I have a search query which performs a fulltext search on the DB.

$sql = "SELECT
`tbl_auction_listing` AS `al` 
`tbl_user` AS `u` ON `al`.`user_id` = `u`.`user_id` 
`tbl_gallery_details` AS `gd` ON `al`.`user_id` = `gd`.`user_id`
`tbl_self_represented_details` AS `sr` ON `u`.`user_id` = `sr`.`user_id`
`al`.`status` = '" . ACTIVE . "'
`al`.`start_date` < NOW() 
`al`.`end_date` > NOW()
`u`.`username`) AGAINST('$search_query' IN BOOLEAN MODE)";

When I search for 'Cardozo, Horacio' or 'cardozo' or 'horacio' I get no results however I know there is an artist with 2 records in the db with artist_full_name = Cardozo, Horacio.

If I remove all MATCH fields and just have al.artist_full_name I get 2 results. If I add in al.description I get 1 result because 'Horacio Cardozo' exists in the description.

Is there a way to have the search return all records if any condition (any search query word) is met in any of the MATCH fields? I tried removing IN BOOLEAN MODE but that produced same results.

  • Instead of IN BOOLEAN MODE, try IN NATURAL LANGUAGE MODE – Half Crazed Jul 3 '13 at 22:59
  • IN NATURAL LANGUAGE MODE is the default mode (ie. when no mode is specified) – RandomSeed Jul 3 '13 at 23:03
  • Still produces 0 results when searching. I have checked that all fields in DB are fulltext but still nothing. – puks1978 Jul 3 '13 at 23:41

It appears that InnoDB tables do not allow searches over several fulltext indexes in the same MATCH() condition.

Here your fields do not all belong to the same table, therefore they are covered by different indexes. Notice the same limitation applies if you had a table like this:

  f1 VARCHAR(20),
  f2 VARCHAR(20),

WHERE MATCH(f1, f2) AGAINST ('something in f2'); -- likely to return no row

It looks like a fulltext search may only search on the first fulltext index it encounters but this is only something I deduct from this experience, please do not take this for granted.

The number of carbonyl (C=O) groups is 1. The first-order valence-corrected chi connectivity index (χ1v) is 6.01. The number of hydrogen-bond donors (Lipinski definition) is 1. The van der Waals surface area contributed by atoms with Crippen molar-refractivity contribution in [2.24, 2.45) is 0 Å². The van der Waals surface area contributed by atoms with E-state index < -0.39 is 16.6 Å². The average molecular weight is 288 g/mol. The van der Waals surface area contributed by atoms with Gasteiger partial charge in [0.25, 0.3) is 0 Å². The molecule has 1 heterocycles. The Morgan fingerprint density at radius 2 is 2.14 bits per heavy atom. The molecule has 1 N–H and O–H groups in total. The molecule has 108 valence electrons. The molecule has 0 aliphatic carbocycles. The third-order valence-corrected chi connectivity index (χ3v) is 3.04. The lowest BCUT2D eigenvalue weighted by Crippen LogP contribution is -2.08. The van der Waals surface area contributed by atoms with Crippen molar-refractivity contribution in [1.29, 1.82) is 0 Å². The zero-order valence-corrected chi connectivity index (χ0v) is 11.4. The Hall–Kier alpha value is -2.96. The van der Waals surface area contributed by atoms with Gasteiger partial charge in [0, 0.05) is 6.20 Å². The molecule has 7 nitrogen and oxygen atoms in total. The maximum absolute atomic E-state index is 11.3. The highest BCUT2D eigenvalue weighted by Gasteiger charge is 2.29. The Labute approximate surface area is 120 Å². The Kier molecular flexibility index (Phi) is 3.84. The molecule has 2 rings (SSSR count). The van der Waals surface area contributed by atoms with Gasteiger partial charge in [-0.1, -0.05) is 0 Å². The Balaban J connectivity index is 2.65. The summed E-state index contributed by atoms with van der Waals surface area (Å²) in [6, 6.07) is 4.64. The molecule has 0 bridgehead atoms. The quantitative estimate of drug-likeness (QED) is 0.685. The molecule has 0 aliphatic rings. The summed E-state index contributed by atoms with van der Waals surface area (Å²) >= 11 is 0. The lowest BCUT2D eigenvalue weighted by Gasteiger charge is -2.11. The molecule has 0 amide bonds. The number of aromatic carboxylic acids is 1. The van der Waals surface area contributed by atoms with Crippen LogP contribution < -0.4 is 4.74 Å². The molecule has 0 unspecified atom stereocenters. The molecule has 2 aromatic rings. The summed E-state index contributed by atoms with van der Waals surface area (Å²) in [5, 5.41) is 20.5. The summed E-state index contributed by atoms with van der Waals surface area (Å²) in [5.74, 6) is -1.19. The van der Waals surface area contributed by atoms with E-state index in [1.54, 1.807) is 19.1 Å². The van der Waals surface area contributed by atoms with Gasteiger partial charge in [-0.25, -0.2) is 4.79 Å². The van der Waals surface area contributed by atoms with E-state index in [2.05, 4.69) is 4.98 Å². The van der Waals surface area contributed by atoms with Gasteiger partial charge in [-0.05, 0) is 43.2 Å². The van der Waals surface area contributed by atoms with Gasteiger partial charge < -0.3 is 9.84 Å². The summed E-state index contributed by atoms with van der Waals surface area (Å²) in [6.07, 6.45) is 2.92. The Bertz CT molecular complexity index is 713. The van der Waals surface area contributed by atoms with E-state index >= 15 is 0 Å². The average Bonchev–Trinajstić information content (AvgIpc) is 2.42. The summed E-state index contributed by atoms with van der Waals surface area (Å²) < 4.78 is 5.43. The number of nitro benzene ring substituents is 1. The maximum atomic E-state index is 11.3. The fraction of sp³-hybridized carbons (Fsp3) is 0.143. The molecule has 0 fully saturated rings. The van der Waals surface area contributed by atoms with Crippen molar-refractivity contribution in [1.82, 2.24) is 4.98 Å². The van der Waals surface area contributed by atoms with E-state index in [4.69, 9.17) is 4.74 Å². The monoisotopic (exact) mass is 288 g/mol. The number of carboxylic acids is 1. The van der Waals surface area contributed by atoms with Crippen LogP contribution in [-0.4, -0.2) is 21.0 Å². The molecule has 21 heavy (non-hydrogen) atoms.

The bottomline is that you should split your search so as to use one single fulltext index per MATCH() clause:

SELECT * FROM auction, user, gallery, ...
    MATCH(auction.field1, auction.field2) AGAINST ('search query' IN BOOLEAN MODE) OR
    MATCH(auction.field3) AGAINST ('search query' IN BOOLEAN MODE) OR
    MATCH(user.field1, user.field2, user.field3) AGAINST...

This is an illustration of a possible query if you had two distinct indexes on auction and one one on user. You need to adapt it to your actual structure (please post your tables' descriptions if you need more guidance).

Notice this only applies to InnoDB tables. Interestingly, MyISAM tables do not seem to show the same limitation.

Update: it turns out this was a bug in the InnoDB engine, fixed in 5.6.13/5.7.2. The above example now rightfully fails with "Can't find FULLTEXT index matching the column list". Indeed, there is no index on (f1, f2), but one on (f1) and another one on (f2). As the changelog advises:

Unlike MyISAM, InnoDB does not support boolean full-text searches on nonindexed columns, but this restriction was not enforced, resulting in queries that returned incorrect results.

It is noteworthy that while such queries return a correct result set with MyISAM, they run slower than one might expect, as they silently ignore existing fulltext indexes.

  • I can use the * to get anything after that word but is there a way to get words where the search query might begin in the middle of the word? For example: query=pple return results 'apple' – puks1978 Jul 4 '13 at 22:30
  • You could use a search condition such as: ... WHERE field LIKE '%pple' (% is a wildcard) but such query cannot use a fulltext index (nor a regular index either). "MySQL cannot use an index if the columns do not form a leftmost prefix of the index" (this statement is initially intended to describe multi-column indexes, but it is really the same idea for a partial index). – RandomSeed Jul 5 '13 at 12:08
  • Your suggestion to use multiple match ... or match ... sections in the where clause seems to prevent myisam from using the index too. Independent queries with a union works better. E,g, select * from rsspodcastitems where match title against ("vegetables") or match subtitle against ("vegetables") --> 16 rows in set (2.46 sec) whereas select * from rsspodcastitems where match title against ("vegetables") union select * from rsspodcastitems where match subtitle against ("vegetables") --> 16 rows in set (0.02 sec). – Jules Sep 3 '17 at 5:18

Your Answer

By clicking “Post Your Answer”, you agree to our terms of service, privacy policy and cookie policy

Not the answer you're looking for? Browse other questions tagged or ask your own question.